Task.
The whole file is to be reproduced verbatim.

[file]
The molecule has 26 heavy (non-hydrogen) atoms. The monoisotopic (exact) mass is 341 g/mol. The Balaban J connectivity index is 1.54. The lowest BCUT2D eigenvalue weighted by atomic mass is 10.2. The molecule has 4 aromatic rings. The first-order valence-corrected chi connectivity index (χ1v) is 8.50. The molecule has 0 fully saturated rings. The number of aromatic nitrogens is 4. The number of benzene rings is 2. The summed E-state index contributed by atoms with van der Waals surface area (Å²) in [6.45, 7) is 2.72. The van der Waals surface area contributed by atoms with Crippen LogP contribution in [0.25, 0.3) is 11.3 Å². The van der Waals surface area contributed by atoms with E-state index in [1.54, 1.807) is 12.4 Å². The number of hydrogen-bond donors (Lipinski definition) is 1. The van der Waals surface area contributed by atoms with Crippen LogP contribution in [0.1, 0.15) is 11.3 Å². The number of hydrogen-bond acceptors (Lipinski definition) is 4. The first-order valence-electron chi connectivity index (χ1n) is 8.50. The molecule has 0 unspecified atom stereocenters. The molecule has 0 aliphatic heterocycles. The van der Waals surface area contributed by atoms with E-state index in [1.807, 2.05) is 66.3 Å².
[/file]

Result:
The molecule has 26 heavy (non-hydrogen) atoms. The monoisotopic (exact) mass is 341 g/mol. The Balaban J connectivity index is 1.54. The lowest BCUT2D eigenvalue weighted by atomic mass is 10.2. The molecule has 4 aromatic rings. The first-order valence-corrected chi connectivity index (χ1v) is 8.50. The molecule has 0 fully saturated rings. The number of aromatic nitrogens is 4. The number of benzene rings is 2. The summed E-state index contributed by atoms with van der Waals surface area (Å²) in [6.45, 7) is 2.72. The van der Waals surface area contributed by atoms with Crippen LogP contribution in [0.25, 0.3) is 11.3 Å². The van der Waals surface area contributed by atoms with E-state index in [1.54, 1.807) is 12.4 Å². The number of hydrogen-bond donors (Lipinski definition) is 1. The van der Waals surface area contributed by atoms with Crippen LogP contribution in [0.1, 0.15) is 11.3 Å². The number of hydrogen-bond acceptors (Lipinski definition) is 4. The first-order valence-electron chi connectivity index (χ1n) is 8.50. The molecule has 0 unspecified atom stereocenters. The molecule has 0 aliphatic heterocycles. The van der Waals surface area contributed by atoms with E-state index in [1.807, 2.05) is 66.3 Å².